Captain Alfred Matthew Hubbard
Bob’s Media Ecology
Bob Dobbs & Ben Watson audios on London underground radio
Sherman Skolnick
Mae Brussell
Dr Peter Beter
Executive Intelligence Review, Lyndon LaRouche
Memo to Prince Charles, 1990-06-04

iON | 21 March 2015


Zero Hedge
What an interest rate increase means for real people, CNN
Asses to Ashes, Sluts to Dust, Squidbillies
Burned and Reburned Again, Squidbillies
Meth O.D. to My Madness, Squidbillies

Sunday, March 22, 2015

What the Hell is Hell

The Daily Beast
by Candida Moss

Whether hell is an expletive, a coercive threat to keep naughty congregants in line, or a euphemism for a bad date, it seems that hell is thoroughly ingrained in our religious and cultural consciousness.

But this wasn’t always the case. And there are many believing theologians today who think that hell is immoral, nonexistent, or both, prompting the question: where does hell come from and why do we have it?

Chronologically speaking, hell didn’t always feature in conceptual maps of the afterlife. In the Hebrew Bible there are frequent references to Sheol, a place of shadows located physically beneath us. This is where everyone goes when they die, because people are buried in the ground. Upon occasion, Sheol opens its jaws and swallows people—a phenomenon we probably know as earthquakes, but which can in part explain why death is described as swallowing people up. Without a doubt, Sheol is a generally dismal place where people are separated from God, but it isn’t reserved for the especially wicked.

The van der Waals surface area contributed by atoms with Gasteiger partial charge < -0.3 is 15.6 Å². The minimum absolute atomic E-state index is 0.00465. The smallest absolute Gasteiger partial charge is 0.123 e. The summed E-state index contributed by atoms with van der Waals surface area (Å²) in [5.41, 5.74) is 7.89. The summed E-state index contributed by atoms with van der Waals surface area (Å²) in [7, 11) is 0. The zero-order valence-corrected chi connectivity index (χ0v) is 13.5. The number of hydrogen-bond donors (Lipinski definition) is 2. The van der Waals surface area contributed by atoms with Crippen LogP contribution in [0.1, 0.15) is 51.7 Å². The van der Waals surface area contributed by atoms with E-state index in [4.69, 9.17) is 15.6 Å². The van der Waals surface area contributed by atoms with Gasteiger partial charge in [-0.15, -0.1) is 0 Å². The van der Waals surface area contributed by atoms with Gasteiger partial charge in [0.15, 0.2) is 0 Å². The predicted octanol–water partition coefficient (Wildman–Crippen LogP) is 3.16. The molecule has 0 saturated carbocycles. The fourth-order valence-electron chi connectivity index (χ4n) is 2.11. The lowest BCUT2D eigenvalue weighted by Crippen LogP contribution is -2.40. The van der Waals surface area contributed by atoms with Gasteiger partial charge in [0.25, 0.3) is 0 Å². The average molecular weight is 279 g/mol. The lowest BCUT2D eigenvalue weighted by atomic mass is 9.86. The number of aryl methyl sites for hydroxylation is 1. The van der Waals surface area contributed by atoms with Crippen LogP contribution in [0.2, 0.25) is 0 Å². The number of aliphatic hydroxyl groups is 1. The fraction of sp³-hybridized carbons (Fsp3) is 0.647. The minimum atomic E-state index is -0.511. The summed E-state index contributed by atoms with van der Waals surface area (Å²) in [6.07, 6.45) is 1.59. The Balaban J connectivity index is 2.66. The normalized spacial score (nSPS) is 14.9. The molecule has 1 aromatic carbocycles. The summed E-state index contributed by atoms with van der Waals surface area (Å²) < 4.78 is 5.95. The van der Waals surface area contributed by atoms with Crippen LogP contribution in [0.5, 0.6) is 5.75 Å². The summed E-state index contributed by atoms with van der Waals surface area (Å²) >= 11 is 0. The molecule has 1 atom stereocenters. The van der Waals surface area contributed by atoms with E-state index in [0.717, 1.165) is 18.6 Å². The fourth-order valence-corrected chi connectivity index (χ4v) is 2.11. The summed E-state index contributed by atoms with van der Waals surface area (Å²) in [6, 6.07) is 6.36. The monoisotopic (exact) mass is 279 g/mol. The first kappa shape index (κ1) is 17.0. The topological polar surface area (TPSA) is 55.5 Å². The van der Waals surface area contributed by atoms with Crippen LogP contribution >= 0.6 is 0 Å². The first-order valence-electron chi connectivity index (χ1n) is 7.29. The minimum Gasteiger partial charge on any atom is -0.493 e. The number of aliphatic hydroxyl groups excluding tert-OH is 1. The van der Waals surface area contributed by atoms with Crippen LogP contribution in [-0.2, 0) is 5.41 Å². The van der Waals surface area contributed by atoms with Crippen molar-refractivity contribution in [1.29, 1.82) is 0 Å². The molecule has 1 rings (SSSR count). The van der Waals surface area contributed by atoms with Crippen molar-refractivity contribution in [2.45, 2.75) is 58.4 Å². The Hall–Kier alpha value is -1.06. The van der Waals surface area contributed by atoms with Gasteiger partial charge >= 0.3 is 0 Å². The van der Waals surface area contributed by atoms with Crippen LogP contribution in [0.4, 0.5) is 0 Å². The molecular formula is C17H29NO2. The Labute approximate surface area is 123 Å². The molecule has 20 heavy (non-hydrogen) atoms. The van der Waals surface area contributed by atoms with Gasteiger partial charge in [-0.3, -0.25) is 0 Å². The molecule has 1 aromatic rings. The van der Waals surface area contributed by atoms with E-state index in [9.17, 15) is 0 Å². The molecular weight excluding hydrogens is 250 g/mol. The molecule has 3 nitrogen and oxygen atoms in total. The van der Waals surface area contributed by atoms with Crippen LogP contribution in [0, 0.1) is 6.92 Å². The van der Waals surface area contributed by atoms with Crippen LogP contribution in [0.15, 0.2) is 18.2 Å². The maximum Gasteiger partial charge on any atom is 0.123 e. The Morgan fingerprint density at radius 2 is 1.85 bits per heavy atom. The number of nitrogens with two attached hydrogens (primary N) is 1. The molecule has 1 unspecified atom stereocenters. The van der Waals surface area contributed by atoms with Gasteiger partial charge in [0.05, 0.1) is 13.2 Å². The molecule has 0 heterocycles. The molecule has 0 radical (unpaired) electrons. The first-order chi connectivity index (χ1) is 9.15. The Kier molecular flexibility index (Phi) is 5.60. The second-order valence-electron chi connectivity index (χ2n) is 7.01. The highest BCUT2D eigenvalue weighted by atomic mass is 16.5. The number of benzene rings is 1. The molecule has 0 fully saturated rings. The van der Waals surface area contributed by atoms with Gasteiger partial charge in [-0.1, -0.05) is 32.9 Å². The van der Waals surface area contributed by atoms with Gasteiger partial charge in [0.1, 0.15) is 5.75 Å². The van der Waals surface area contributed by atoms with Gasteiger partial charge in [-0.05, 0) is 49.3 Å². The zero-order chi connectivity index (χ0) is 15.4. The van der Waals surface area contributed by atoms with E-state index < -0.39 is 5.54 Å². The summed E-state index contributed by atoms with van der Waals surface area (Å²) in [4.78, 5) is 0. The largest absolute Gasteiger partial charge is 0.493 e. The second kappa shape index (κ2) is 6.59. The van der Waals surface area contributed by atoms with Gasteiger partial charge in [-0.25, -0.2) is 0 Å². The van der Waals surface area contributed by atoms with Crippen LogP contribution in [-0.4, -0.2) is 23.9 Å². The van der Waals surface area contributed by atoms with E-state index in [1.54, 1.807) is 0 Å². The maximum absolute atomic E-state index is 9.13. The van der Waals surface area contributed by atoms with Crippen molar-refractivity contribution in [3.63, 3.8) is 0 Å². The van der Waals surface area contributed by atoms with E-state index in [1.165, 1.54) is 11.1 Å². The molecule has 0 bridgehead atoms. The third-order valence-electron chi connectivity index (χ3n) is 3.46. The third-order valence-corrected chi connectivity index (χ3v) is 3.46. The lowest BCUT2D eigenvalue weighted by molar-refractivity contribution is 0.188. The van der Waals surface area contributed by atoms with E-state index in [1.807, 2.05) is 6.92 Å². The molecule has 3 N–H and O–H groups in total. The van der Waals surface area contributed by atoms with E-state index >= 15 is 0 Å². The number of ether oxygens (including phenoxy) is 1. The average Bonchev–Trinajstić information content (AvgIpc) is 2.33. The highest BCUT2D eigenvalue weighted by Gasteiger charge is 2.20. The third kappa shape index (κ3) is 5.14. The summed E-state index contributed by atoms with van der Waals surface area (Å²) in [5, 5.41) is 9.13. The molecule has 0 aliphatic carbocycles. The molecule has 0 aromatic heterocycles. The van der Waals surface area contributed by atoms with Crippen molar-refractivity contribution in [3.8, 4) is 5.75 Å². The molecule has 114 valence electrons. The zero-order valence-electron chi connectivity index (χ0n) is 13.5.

The apocryphal Apocalypse of Peter—an account of a tour of hell undergone by the apostle—describes the tortures of the wicked in excruciating detail. Dante got his visions of hell from a similar apocryphal account known as the Apocalypse of Paul.

iON on Dante’s hell

As we might imagine, not every Christian theologian has been onboard with the idea of eternal punishment. The third-century Christian teacher Origen speculated that even Satan would make it back to heaven eventually. In a recent panel at the winter meeting of the American Society of Church History, noted Duke historian Elizabeth Clark discussed the careers of English Catholic Jesuits who were excommunicated for denying the existence of hell. And evangelical it-boy Rob Bell made his name and eventually secured an Oprah-backed talk show for questioning the existence of hell.

Modern Catholic teaching stresses that hell is primarily a place of separation from God. It’s a lot fluffier and there’s good Biblical basis for this, but modern hell lacks the persuasive punch of medieval hell. After all, for atheists, eternal separation from God just seems like more of the same. Read the complete article at The Daily Beast.

Friday, March 20, 2015

12 Vile Vortices


14 March 2014

Watch Brad Meltzer’s Decoded: Devils Graveyard, Alaska on the History Channel.

Apple ResearchKit


Last week, Apple unveiled ResearchKit, an open-source platform that will make it easier for scientists to build apps that collect health data for research studies from volunteers, along with five iPhone apps aimed at some of the most costly medical conditions in the world.

A day later, thousands of people had already downloaded these apps. The sheer number of participants was so huge that many are already calling ResearchKit and its companion apps a revolution in how medical science will be done.